When not reporting an accident or construction slowdown, the overhead interstate signs in Georgia often give this message in yellow-lighted block letters:

CALL 511

My witty 11-year old mentally moved the hyphen and joked: “Cool. Real time-travel info. Call them. I want to go to another time.”

For the next several minutes we imagined the various times and places to which we’d travel if such an option was available.

In most periods of history my visits would be brief. Who wants to live without reliable heating and air conditioning, modern medicine, cable TV, quick-and-easy transportation and instant communication? (OK, being without cell phones for awhile would have its benefits.)

With just a decade-plus of experience, traveling into the future was more attractive to my daughter than to me. And imagined visits beyond my own half-decade were usually for quick, first-hand glimpses of historical significance.

My greater time-travel dreams were back to earlier experiences of my own life; a chance to simply relive.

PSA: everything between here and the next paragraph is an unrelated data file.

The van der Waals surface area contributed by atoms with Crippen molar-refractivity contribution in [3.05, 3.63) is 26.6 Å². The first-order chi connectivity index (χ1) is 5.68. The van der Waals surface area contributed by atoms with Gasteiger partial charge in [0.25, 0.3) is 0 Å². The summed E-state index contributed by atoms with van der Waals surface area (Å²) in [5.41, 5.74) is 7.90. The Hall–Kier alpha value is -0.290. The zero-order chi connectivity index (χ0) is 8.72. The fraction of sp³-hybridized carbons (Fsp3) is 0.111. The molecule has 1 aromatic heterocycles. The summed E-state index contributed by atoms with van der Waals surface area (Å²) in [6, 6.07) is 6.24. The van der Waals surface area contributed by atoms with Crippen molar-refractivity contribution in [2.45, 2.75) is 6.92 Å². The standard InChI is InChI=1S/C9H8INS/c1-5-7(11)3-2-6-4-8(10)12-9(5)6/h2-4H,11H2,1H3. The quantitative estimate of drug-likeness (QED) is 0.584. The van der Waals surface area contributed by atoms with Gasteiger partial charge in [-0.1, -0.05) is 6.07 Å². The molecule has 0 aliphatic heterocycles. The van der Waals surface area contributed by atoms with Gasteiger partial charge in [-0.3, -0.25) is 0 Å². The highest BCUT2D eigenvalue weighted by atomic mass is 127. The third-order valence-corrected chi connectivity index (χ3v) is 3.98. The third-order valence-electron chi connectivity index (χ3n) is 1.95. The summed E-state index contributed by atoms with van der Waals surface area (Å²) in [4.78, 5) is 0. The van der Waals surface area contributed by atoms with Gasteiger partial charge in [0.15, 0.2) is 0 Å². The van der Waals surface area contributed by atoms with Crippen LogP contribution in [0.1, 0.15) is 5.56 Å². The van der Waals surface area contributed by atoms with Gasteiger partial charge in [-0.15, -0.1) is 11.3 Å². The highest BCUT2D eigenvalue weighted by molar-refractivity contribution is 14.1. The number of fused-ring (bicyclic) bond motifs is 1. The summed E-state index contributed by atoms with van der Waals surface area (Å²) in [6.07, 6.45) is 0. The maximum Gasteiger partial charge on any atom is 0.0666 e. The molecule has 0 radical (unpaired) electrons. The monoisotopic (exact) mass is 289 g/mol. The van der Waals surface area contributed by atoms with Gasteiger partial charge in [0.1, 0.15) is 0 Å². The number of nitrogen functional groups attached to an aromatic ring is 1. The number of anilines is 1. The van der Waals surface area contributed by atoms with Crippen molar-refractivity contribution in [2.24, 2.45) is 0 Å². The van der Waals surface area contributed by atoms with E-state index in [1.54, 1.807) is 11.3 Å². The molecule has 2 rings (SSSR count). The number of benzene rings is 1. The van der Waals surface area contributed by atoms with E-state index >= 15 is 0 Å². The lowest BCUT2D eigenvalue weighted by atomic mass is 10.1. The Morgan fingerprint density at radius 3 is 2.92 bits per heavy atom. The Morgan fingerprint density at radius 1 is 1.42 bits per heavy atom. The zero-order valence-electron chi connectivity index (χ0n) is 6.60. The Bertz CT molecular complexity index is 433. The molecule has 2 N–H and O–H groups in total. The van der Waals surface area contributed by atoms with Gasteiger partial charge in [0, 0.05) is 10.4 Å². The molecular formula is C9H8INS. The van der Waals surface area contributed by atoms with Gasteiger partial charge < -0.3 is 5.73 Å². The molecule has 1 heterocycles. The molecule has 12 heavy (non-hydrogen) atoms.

To play one more after-school pick-up baseball game until dark — or too dark to see the ball.

To split a six-ounce Coke with my grandmother and laugh together at the antics of Red Skelton.

To smell fresh honey being spun from the comb, filtered through cheesecloth and poured into jars on our back porch.

To paddle down the Conasauga, Chattahoochee, Chattooga or Nantahala River with friends and no fear of sore legs and shoulders the next morning.

To spend the night at the old Boynton Boy Scout hut, playing ping-pong and listening to a George Carlin album.

To put the top down on my well-worn ’69 Ford Galaxy convertible and watch 13 college classmates pile aboard.

The list goes on. But life in the present tense always calls me back. It is where I find my greatest joy.

But God does give us memory for purpose. It is a gift.

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